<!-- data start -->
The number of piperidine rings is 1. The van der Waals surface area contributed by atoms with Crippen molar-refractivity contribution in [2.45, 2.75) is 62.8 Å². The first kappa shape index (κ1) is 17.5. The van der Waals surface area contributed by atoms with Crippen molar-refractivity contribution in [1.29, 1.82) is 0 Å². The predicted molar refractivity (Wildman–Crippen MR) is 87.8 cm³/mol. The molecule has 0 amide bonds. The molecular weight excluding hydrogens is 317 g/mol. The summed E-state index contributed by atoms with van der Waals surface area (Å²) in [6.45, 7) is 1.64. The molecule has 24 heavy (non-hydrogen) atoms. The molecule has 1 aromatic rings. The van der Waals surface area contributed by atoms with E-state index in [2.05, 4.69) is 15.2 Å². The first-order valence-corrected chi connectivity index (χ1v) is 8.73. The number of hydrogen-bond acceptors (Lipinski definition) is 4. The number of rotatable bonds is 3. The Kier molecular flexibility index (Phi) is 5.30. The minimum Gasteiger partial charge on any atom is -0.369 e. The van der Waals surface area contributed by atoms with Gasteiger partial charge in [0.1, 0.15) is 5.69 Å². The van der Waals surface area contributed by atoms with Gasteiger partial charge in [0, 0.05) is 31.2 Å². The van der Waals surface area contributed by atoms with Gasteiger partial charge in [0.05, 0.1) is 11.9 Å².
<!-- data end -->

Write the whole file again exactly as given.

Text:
The number of piperidine rings is 1. The van der Waals surface area contributed by atoms with Crippen molar-refractivity contribution in [2.45, 2.75) is 62.8 Å². The first kappa shape index (κ1) is 17.5. The van der Waals surface area contributed by atoms with Crippen molar-refractivity contribution in [1.29, 1.82) is 0 Å². The predicted molar refractivity (Wildman–Crippen MR) is 87.8 cm³/mol. The molecule has 0 amide bonds. The molecular weight excluding hydrogens is 317 g/mol. The summed E-state index contributed by atoms with van der Waals surface area (Å²) in [6.45, 7) is 1.64. The molecule has 24 heavy (non-hydrogen) atoms. The molecule has 1 aromatic rings. The van der Waals surface area contributed by atoms with E-state index in [2.05, 4.69) is 15.2 Å². The first-order valence-corrected chi connectivity index (χ1v) is 8.73. The number of hydrogen-bond acceptors (Lipinski definition) is 4. The number of rotatable bonds is 3. The Kier molecular flexibility index (Phi) is 5.30. The minimum Gasteiger partial charge on any atom is -0.369 e. The van der Waals surface area contributed by atoms with Gasteiger partial charge in [0.1, 0.15) is 5.69 Å². The van der Waals surface area contributed by atoms with Gasteiger partial charge in [0, 0.05) is 31.2 Å². The van der Waals surface area contributed by atoms with Gasteiger partial charge in [0.05, 0.1) is 11.9 Å².